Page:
When it comes to taking earthquakes seriously, Seattle’s problem may be that the city doesn’t get enough of them.
That’s one way of putting the assessment from Lucy Jones, a pioneering seismologist from Southern California who’s been called the “Beyoncé of Earthquakes.”
She earned that title by dint of decades’ worth of research and outreach at Caltech and the U.S. Geological Survey, particularly in her role as a risk reduction planner and the lead developer of the “Great ShakeOut” earthquake preparedness drill.
Since her retirement from USGS in 2016, Jones has been focusing on ramping up her own institute, the Dr. Lucy Jones Center for Science and Society, and writing a soon-to-be-published book titled “The Big Ones: How Natural Disasters Have Shaped Us.”
This week she came to Seattle to give talks at City Hall and at the University of Washington, recapping her work on Los Angeles’ “Resilience by Design” program.
Her work in L.A. has contributed to strengthening construction codes and raising public awareness for a “pay-now-rather-than-later” approach to retrofitting buildings. One of the big decisions to come out of the process was a plan for beefing up old concrete structures and “soft story” apartment buildings.
Jones said she found that preparedness is an easier sell if civic leaders can think not only about how to deal with the immediate aftermath of an earthquake, but also about how to keep their cities running long after the earth stops shaking.
“By emphasizing financial outcomes rather than life safety outcomes, we kept people away from the fear that makes them not want to think about it,” Jones explained. “It became a discussion of, ‘When do you want to spend this money? Do you spend the money before, or do you spend after?'”
Llke California, the Pacific Northwest has a potential earthquake problem — largely due to the offshore Cascadia Fault that has the potential to produce a devastating magnitude-9 earthquake and tsunami.
Exactly how devastating? Jones said it’s possible to overestimate the threat.
For example, a New Yorker article titled “The Really Big One” caused a scare in 2015 by stating that a Cascadia quake could turn everything west of Interstate 5 to toast. The way Jones sees it, the worst-case scenario for California’s San Andreas Fault would be worse than a worst-case Cascadia quake, in part because the San Andreas fault runs right through a heavily populated area rather than offshore.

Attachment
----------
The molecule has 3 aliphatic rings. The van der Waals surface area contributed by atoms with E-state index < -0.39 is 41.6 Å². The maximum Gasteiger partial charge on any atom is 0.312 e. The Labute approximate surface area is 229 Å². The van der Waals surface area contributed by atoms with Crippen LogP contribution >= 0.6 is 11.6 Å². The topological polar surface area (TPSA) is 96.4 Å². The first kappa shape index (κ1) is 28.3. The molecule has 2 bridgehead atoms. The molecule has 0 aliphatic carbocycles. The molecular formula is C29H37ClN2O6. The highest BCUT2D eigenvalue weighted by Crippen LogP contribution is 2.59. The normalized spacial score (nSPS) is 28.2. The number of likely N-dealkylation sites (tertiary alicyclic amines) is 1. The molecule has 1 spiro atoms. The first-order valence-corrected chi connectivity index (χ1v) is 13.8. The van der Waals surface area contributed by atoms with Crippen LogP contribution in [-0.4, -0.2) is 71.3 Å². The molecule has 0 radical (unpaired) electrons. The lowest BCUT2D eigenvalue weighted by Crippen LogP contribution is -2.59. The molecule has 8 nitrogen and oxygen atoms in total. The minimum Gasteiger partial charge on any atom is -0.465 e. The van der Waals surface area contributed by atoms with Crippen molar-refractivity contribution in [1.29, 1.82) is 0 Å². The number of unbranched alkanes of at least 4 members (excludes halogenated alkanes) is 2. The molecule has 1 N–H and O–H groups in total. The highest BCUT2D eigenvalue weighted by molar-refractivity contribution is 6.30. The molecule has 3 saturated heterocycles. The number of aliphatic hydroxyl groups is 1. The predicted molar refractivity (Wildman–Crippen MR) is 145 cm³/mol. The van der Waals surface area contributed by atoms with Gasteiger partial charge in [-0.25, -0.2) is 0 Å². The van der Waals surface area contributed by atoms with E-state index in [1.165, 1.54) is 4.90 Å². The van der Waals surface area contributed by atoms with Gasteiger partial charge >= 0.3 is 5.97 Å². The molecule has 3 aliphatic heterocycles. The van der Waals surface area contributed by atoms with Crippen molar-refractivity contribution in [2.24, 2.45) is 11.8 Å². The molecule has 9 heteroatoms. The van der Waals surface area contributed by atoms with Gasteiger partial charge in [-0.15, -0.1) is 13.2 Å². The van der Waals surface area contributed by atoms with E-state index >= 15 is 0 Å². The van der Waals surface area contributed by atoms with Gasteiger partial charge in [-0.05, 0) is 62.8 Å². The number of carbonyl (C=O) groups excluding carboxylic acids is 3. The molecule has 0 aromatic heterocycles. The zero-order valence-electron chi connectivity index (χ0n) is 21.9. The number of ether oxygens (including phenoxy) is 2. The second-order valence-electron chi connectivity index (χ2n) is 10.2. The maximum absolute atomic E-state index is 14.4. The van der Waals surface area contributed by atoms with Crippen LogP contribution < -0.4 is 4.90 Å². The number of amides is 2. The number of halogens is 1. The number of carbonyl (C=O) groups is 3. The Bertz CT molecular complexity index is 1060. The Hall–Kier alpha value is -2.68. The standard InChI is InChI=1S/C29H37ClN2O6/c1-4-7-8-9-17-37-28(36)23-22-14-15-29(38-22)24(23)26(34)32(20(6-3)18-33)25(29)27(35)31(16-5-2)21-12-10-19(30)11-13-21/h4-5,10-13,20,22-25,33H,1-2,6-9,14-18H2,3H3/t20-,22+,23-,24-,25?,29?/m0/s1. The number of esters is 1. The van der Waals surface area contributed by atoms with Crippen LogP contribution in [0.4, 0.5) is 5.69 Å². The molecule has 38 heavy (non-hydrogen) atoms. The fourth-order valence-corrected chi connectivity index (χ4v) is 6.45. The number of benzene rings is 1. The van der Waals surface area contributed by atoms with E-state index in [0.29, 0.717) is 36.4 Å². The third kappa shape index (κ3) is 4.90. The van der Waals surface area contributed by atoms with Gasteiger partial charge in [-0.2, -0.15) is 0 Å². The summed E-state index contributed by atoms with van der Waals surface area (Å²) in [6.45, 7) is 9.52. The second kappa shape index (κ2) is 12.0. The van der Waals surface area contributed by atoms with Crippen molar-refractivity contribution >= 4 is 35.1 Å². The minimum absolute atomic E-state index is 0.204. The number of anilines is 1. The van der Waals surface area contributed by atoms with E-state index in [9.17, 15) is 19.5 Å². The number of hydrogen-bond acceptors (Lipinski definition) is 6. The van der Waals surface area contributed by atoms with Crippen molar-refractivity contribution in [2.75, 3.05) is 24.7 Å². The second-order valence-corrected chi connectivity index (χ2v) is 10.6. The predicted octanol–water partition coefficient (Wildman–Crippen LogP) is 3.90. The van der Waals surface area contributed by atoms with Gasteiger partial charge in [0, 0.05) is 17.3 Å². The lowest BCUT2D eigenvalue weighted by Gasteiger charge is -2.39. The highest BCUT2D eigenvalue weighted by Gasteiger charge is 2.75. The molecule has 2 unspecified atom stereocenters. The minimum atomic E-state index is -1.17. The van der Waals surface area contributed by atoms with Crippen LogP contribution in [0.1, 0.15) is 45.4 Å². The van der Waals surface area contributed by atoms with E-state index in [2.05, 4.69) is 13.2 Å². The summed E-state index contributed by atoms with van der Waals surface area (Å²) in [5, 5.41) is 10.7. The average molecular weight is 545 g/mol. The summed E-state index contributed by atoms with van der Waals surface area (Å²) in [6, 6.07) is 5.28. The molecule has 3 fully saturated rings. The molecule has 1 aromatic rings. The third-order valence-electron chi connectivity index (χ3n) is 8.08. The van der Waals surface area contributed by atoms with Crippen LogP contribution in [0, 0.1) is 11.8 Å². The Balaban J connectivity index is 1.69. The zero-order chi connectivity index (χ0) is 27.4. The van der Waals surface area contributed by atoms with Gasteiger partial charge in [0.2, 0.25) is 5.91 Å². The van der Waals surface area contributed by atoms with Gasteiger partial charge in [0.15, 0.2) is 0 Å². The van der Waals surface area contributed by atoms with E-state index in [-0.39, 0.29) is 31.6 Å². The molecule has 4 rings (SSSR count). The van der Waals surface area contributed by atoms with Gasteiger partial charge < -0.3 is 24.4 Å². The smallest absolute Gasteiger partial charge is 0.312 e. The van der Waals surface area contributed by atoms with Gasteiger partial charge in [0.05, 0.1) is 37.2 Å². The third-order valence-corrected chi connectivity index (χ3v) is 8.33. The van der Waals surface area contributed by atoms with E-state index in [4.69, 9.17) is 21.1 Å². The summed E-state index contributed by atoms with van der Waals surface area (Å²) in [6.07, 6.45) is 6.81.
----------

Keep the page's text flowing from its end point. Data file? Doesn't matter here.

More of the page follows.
But it’s also possible to underestimate the threat, and Jones suspects that’s more likely to be the case for folks in the Pacific Northwest than for Californians.
Even in L.A., it was a struggle to get policymakers, businesses and building owners on board with retrofitting and the “Resilience by Design” program, Jones said.
“You’ve got the same issue, and you’ve got to deal with it with less earthquakes,” she told the Seattle crowd. “Until this program, every significant seismic legislation in California has happened after we killed people in an earthquake. So that just puts you at a horrible disadvantage, because you’ve got a really big earthquake [to come] with a lot less smaller ones to help motivate you along the way.”
For year, experts have been recommending measures to force retrofits for more than 1,100 unreinforced brick and stone buildings in Seattle, plus thousands of buildings elsewhere in Washington state. Those recommendations, however, are still stuck in legislative limbo.
Will it take a Really Big One to spur action? Jones is hopeful that Seattle, and other cities facing unseen earthquake risks, can learn from the misfortunes of others in an increasingly connected world.
“For you guys to hear, ‘OK, we’ve got an earthquake and tsunami risk’ … what does that really mean?” Jones said. “You can go and watch what happened in Japan in 2011 and know what it means. That gives you a story. It gives you an emotional connection. It makes it more worthwhile moving on that.”
Worried about the Really Big One? Check out preparedness tips from Pacific Northwest earthquake experts, and from Washington state’s Emergency Management Division. Just this month, a report from Oregon provided a fresh assessment of the Cascadia earthquake risk.
Lucy Jones will be coming back to the Seattle area on April 24 for a presentation and book signing tied to “The Big Ones.” The event will be at Third Place Books in Lake Forest Park — which, for the record, is east of Interstate 5.